Advanced financial accounting PowerPoint presentation. In this presentation we will discuss a situation where we have a consolidation process and in the period of consolidation the parent sells subsidiary shares to a non affiliated entity. In other words, we have a consolidation process we have a parent subsidiary relationship parent owning a controlling interest over 51% of subsidiary. The parent then in that period sells some of the shares that they own in the subsidiary to a party that’s not affiliated in the consolidation, what will be the effect in the consolidation process of that get ready to account with advanced financial accounting?
Advanced financial accounting PowerPoint presentation. In this presentation we will discuss the consolidation process when there is a preferred stock involved, get ready to account with advanced financial accounting. We’re talking about a situation here where we have preferred stock in the subsidiary and a consolidation process we’re doing the consolidation subsidiary has some preferred stock, you’ll recall that the characteristics of preferred stock generally means that in general, they have preference with regards to dividends and distribution of acids in liquidation over common shareholders. So therefore, when when a distribution happens if there’s going to be dividend distributions, for example, the preferred stockholders will typically get paid first, and we got to consider how that will be impacted or affected within our consolidation process.
Advanced financial accounting PowerPoint presentation. In this presentation we will give an overview of intercompany debt transfers. In other words within the concept of our consolidation process where we have parent subsidiary relationships we have intercompany debt debt going from one entity to the other, from parent to the subsidiary or subsidiary to the parent could be in the form of, of notes payable or in the form of bonds payable, get ready to account with advanced financial accounting. When we think of intercompany debt, we can break it out basically into two categories intercompany debt the debt from one to the other from parent to subsidiary or subsidiary to parent, two categories, one direct intercompany debt transfer and the other is the indirect intercompany debt transfer.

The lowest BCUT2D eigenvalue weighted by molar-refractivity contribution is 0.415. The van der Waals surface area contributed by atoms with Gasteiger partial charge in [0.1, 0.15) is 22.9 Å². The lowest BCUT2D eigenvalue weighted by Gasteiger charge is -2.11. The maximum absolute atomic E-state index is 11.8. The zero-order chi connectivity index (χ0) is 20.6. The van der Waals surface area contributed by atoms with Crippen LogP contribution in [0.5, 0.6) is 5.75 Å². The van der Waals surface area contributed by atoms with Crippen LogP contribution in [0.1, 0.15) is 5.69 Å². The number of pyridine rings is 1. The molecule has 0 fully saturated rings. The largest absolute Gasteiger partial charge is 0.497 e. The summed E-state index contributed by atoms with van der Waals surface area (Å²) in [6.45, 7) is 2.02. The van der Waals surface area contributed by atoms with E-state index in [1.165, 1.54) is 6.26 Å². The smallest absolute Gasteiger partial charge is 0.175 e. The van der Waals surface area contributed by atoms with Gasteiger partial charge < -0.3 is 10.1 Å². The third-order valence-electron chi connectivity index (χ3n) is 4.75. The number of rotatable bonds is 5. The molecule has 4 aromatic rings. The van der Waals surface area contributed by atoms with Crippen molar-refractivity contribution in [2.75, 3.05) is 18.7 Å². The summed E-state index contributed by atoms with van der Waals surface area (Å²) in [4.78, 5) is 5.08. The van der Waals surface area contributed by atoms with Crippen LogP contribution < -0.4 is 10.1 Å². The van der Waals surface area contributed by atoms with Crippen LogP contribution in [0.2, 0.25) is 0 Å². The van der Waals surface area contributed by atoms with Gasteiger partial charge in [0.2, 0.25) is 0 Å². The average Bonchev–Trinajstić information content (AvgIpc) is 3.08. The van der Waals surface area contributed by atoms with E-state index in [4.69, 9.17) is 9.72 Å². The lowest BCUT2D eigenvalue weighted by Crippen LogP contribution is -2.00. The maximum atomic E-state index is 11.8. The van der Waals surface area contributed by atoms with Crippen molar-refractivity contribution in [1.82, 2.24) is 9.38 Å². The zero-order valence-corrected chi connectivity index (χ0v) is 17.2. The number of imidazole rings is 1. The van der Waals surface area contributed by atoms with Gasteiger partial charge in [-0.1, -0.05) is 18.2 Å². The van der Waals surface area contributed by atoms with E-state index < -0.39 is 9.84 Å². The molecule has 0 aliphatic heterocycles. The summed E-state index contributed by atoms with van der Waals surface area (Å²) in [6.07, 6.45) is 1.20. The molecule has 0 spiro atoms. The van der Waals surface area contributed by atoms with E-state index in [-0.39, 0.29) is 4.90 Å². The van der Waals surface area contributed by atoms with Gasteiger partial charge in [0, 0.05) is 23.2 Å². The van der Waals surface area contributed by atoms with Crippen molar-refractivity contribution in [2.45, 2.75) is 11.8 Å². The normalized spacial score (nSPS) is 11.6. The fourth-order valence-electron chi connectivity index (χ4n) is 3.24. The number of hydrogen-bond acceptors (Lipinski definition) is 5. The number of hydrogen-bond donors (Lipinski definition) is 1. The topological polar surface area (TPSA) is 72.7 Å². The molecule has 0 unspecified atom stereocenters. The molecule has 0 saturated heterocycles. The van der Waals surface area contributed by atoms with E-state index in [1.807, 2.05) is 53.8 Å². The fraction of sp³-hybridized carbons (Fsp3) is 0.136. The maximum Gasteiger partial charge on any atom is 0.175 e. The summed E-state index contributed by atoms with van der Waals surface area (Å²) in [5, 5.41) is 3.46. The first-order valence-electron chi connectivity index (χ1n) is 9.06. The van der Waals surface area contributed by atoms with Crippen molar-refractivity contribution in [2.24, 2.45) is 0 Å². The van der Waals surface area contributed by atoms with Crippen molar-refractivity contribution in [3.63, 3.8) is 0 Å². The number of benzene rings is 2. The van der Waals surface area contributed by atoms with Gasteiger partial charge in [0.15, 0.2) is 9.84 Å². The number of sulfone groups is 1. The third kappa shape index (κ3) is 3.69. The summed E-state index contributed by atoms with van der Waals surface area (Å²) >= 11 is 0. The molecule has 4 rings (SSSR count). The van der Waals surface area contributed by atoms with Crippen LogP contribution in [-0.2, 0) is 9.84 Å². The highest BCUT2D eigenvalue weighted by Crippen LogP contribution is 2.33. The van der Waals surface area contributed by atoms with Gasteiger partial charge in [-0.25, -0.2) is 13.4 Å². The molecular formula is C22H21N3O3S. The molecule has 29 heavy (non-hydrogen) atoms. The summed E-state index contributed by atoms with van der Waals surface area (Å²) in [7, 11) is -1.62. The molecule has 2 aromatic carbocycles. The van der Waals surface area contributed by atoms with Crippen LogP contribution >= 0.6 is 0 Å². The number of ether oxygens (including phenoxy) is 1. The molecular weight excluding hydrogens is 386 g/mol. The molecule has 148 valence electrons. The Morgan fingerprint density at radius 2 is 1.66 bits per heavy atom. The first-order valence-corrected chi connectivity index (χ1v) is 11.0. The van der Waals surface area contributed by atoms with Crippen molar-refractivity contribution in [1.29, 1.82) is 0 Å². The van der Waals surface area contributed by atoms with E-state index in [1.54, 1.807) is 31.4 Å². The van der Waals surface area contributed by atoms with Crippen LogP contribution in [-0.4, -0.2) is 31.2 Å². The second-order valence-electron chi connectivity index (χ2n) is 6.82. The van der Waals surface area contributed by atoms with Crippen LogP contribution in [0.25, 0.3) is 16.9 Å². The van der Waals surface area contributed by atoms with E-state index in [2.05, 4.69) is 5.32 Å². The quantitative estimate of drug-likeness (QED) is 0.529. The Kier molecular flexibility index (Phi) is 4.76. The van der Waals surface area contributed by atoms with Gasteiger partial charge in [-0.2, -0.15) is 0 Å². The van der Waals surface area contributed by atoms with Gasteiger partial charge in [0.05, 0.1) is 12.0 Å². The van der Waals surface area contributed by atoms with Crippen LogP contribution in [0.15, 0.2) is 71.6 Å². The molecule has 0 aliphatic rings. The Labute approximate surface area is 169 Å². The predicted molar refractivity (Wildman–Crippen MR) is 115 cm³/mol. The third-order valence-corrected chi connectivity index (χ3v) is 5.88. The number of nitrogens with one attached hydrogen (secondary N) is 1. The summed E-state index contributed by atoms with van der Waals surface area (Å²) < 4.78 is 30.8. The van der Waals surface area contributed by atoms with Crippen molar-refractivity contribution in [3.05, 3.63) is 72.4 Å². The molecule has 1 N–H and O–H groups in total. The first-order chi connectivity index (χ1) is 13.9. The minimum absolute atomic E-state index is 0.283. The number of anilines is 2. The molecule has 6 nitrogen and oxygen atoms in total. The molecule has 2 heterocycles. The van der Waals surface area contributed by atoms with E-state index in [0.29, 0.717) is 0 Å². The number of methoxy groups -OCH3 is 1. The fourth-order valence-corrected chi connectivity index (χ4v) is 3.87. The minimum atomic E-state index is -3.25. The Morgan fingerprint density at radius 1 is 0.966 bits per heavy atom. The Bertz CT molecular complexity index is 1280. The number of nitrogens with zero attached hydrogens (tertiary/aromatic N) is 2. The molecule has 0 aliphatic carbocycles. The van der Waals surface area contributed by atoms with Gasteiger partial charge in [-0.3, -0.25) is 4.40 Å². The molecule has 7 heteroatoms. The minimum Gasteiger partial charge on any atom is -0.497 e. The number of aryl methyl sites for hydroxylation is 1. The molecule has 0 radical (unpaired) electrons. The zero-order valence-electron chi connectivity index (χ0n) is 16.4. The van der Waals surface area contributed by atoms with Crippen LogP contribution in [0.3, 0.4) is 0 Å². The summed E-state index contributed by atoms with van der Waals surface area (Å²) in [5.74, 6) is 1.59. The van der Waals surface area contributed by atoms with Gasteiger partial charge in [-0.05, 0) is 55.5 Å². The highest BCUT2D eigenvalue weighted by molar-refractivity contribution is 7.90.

Advanced financial accounting PowerPoint presentation. In this presentation we will discuss the depreciable asset transfer. In other words, a transfer intercompany transfer with the context of our consolidation process. In essence, a transfer from parent to subsidiary or subsidiary to parent get ready to account with advanced financial accounting. In prior presentations, we talked about the transfer of land and we talked about the transfer of inventory. So the depreciable assets are going to be similar to the transfer of land but now we’ve got that added depreciation we’re going to have to deal with so it’s going to be similar to the transfer of land except that depreciation adds a level of complexity because we are now dealing with an asset that has a change in value over time.
Advanced financial accounting PowerPoint presentation. In this presentation we’ll take a look at the equity method and land transfer get ready to account with advanced financial accounting, land transfer intercompany. Within the context of our consolidation, then we’re talking about situations where land is transferred from subsidiary to parent like a sale from subsidiary to parent or from parent to subsidiary. That resulting in basically an intercompany type of transaction we’re going to have to deal with with the consolidation process and possibly with the recording of the equity method by the parent as they reflect their investment in the subsidiary. We talked a little bit last time about the land transfer being similar to the inventory transfer because typically you’ll have like a gain that will be involved in it and your physical inventory that is changing hands. It does not have the added complexity as the property plant and equipment type of transfer. That would be depreciable assets with regards to accumulated appreciation and appreciation.